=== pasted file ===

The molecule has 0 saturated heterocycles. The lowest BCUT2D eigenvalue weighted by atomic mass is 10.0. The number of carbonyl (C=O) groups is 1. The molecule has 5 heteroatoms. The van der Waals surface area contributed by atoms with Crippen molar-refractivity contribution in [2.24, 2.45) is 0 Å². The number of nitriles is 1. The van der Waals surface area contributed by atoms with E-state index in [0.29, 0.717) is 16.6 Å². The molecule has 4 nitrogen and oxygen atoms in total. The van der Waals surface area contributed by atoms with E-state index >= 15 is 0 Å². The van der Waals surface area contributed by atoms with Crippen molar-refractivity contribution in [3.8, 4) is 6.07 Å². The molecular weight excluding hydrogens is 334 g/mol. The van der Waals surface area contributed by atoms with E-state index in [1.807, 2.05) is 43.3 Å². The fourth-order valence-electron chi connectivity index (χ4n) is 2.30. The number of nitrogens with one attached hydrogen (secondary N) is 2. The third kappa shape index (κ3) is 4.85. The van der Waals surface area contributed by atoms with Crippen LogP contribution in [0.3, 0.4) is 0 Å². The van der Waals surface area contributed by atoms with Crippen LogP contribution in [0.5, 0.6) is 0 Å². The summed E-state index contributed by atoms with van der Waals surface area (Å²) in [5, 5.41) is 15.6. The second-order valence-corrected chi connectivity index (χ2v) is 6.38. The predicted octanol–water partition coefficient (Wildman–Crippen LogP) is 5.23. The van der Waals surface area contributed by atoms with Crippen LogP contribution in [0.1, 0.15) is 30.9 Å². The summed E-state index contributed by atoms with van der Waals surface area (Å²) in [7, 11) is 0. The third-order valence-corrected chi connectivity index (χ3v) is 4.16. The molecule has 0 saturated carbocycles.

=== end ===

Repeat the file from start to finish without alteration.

The molecule has 0 saturated heterocycles. The lowest BCUT2D eigenvalue weighted by atomic mass is 10.0. The number of carbonyl (C=O) groups is 1. The molecule has 5 heteroatoms. The van der Waals surface area contributed by atoms with Crippen molar-refractivity contribution in [2.24, 2.45) is 0 Å². The number of nitriles is 1. The van der Waals surface area contributed by atoms with E-state index in [0.29, 0.717) is 16.6 Å². The molecule has 4 nitrogen and oxygen atoms in total. The van der Waals surface area contributed by atoms with E-state index >= 15 is 0 Å². The van der Waals surface area contributed by atoms with Crippen molar-refractivity contribution in [3.8, 4) is 6.07 Å². The molecular weight excluding hydrogens is 334 g/mol. The van der Waals surface area contributed by atoms with E-state index in [1.807, 2.05) is 43.3 Å². The fourth-order valence-electron chi connectivity index (χ4n) is 2.30. The number of nitrogens with one attached hydrogen (secondary N) is 2. The third kappa shape index (κ3) is 4.85. The van der Waals surface area contributed by atoms with Crippen LogP contribution in [0.3, 0.4) is 0 Å². The van der Waals surface area contributed by atoms with Crippen LogP contribution in [0.5, 0.6) is 0 Å². The summed E-state index contributed by atoms with van der Waals surface area (Å²) in [5, 5.41) is 15.6. The second-order valence-corrected chi connectivity index (χ2v) is 6.38. The predicted octanol–water partition coefficient (Wildman–Crippen LogP) is 5.23. The van der Waals surface area contributed by atoms with Crippen LogP contribution in [0.1, 0.15) is 30.9 Å². The summed E-state index contributed by atoms with van der Waals surface area (Å²) in [7, 11) is 0. The third-order valence-corrected chi connectivity index (χ3v) is 4.16. The molecule has 0 saturated carbocycles.